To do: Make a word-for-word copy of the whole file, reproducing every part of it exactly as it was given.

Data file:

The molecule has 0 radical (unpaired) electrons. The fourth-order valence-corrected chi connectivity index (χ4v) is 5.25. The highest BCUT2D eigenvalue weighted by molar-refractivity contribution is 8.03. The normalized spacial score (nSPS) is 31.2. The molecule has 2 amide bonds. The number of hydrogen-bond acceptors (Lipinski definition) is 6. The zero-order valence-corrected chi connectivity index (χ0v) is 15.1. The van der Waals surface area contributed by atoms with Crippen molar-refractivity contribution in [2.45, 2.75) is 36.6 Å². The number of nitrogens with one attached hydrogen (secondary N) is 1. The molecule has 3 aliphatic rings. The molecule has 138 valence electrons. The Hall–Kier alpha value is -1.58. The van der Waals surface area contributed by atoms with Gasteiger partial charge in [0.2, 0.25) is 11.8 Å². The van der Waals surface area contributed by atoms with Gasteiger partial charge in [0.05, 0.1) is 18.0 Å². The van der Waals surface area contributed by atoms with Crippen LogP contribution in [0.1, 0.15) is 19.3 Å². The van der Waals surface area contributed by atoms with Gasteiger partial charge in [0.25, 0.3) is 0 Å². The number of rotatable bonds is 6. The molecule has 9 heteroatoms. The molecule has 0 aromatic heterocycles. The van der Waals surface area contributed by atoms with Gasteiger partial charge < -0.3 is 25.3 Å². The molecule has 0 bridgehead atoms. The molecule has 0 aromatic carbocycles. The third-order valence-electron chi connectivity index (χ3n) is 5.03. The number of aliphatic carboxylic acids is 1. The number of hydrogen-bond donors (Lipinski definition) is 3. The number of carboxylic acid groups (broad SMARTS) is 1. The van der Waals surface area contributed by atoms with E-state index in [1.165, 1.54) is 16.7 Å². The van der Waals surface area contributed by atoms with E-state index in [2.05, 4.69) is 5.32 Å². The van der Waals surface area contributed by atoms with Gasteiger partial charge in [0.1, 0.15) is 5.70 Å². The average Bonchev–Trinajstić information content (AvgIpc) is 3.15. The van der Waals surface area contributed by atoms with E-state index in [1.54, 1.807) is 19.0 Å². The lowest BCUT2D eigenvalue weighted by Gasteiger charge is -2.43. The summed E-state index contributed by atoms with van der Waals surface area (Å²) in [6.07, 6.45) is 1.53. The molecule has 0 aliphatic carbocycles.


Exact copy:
The molecule has 0 radical (unpaired) electrons. The fourth-order valence-corrected chi connectivity index (χ4v) is 5.25. The highest BCUT2D eigenvalue weighted by molar-refractivity contribution is 8.03. The normalized spacial score (nSPS) is 31.2. The molecule has 2 amide bonds. The number of hydrogen-bond acceptors (Lipinski definition) is 6. The zero-order valence-corrected chi connectivity index (χ0v) is 15.1. The van der Waals surface area contributed by atoms with Crippen molar-refractivity contribution in [2.45, 2.75) is 36.6 Å². The number of nitrogens with one attached hydrogen (secondary N) is 1. The molecule has 3 aliphatic rings. The molecule has 138 valence electrons. The Hall–Kier alpha value is -1.58. The van der Waals surface area contributed by atoms with Gasteiger partial charge in [0.2, 0.25) is 11.8 Å². The van der Waals surface area contributed by atoms with Gasteiger partial charge in [0.05, 0.1) is 18.0 Å². The van der Waals surface area contributed by atoms with Crippen LogP contribution in [0.1, 0.15) is 19.3 Å². The van der Waals surface area contributed by atoms with Gasteiger partial charge in [0.25, 0.3) is 0 Å². The number of rotatable bonds is 6. The molecule has 9 heteroatoms. The molecule has 0 aromatic heterocycles. The van der Waals surface area contributed by atoms with Gasteiger partial charge < -0.3 is 25.3 Å². The molecule has 0 bridgehead atoms. The molecule has 0 aromatic carbocycles. The third-order valence-electron chi connectivity index (χ3n) is 5.03. The number of aliphatic carboxylic acids is 1. The number of hydrogen-bond donors (Lipinski definition) is 3. The number of carboxylic acid groups (broad SMARTS) is 1. The van der Waals surface area contributed by atoms with E-state index in [1.165, 1.54) is 16.7 Å². The van der Waals surface area contributed by atoms with E-state index in [2.05, 4.69) is 5.32 Å². The van der Waals surface area contributed by atoms with Gasteiger partial charge in [0.1, 0.15) is 5.70 Å². The average Bonchev–Trinajstić information content (AvgIpc) is 3.15. The van der Waals surface area contributed by atoms with E-state index in [1.54, 1.807) is 19.0 Å². The lowest BCUT2D eigenvalue weighted by Gasteiger charge is -2.43. The summed E-state index contributed by atoms with van der Waals surface area (Å²) in [6.07, 6.45) is 1.53. The molecule has 0 aliphatic carbocycles.